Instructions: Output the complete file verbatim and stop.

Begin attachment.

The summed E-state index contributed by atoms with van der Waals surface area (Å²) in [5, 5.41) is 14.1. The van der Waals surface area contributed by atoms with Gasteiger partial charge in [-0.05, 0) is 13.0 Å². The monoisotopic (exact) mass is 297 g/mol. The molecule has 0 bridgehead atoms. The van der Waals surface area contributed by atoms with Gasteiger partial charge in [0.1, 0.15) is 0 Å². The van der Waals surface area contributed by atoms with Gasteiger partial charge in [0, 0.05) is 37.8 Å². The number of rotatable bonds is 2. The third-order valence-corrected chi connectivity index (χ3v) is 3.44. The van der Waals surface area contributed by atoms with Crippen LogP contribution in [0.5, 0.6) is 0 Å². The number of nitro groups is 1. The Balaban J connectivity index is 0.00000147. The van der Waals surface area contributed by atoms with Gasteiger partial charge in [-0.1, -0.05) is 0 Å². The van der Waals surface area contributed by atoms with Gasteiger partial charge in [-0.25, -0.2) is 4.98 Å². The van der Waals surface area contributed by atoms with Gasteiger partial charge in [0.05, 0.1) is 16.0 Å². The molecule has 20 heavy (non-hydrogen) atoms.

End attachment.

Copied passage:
The summed E-state index contributed by atoms with van der Waals surface area (Å²) in [5, 5.41) is 14.1. The van der Waals surface area contributed by atoms with Gasteiger partial charge in [-0.05, 0) is 13.0 Å². The monoisotopic (exact) mass is 297 g/mol. The molecule has 0 bridgehead atoms. The van der Waals surface area contributed by atoms with Gasteiger partial charge in [0.1, 0.15) is 0 Å². The van der Waals surface area contributed by atoms with Gasteiger partial charge in [0, 0.05) is 37.8 Å². The number of rotatable bonds is 2. The third-order valence-corrected chi connectivity index (χ3v) is 3.44. The van der Waals surface area contributed by atoms with Crippen LogP contribution in [0.5, 0.6) is 0 Å². The number of nitro groups is 1. The Balaban J connectivity index is 0.00000147. The van der Waals surface area contributed by atoms with Gasteiger partial charge in [-0.1, -0.05) is 0 Å². The van der Waals surface area contributed by atoms with Gasteiger partial charge in [-0.25, -0.2) is 4.98 Å². The van der Waals surface area contributed by atoms with Gasteiger partial charge in [0.05, 0.1) is 16.0 Å². The molecule has 20 heavy (non-hydrogen) atoms.